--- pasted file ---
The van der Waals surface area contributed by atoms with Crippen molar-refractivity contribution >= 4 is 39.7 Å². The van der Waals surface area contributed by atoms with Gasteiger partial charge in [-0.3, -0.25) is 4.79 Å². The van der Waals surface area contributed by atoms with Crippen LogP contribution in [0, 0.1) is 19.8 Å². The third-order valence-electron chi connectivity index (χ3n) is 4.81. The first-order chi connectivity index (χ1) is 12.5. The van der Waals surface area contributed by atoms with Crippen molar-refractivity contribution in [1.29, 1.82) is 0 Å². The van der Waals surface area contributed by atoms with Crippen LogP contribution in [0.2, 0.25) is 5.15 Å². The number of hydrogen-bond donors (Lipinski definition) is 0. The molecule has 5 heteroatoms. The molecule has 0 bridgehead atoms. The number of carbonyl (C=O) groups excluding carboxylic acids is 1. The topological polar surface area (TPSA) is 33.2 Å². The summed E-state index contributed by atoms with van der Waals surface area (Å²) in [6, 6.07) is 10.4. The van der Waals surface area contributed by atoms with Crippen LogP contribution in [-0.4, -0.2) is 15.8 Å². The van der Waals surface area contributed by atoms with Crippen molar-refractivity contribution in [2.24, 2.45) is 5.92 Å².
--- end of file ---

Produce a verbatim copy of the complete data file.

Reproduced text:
The van der Waals surface area contributed by atoms with Crippen molar-refractivity contribution >= 4 is 39.7 Å². The van der Waals surface area contributed by atoms with Gasteiger partial charge in [-0.3, -0.25) is 4.79 Å². The van der Waals surface area contributed by atoms with Crippen LogP contribution in [0, 0.1) is 19.8 Å². The third-order valence-electron chi connectivity index (χ3n) is 4.81. The first-order chi connectivity index (χ1) is 12.5. The van der Waals surface area contributed by atoms with Crippen molar-refractivity contribution in [1.29, 1.82) is 0 Å². The van der Waals surface area contributed by atoms with Crippen LogP contribution in [0.2, 0.25) is 5.15 Å². The number of hydrogen-bond donors (Lipinski definition) is 0. The molecule has 5 heteroatoms. The molecule has 0 bridgehead atoms. The number of carbonyl (C=O) groups excluding carboxylic acids is 1. The topological polar surface area (TPSA) is 33.2 Å². The summed E-state index contributed by atoms with van der Waals surface area (Å²) in [6, 6.07) is 10.4. The van der Waals surface area contributed by atoms with Crippen LogP contribution in [-0.4, -0.2) is 15.8 Å². The van der Waals surface area contributed by atoms with Crippen molar-refractivity contribution in [2.24, 2.45) is 5.92 Å².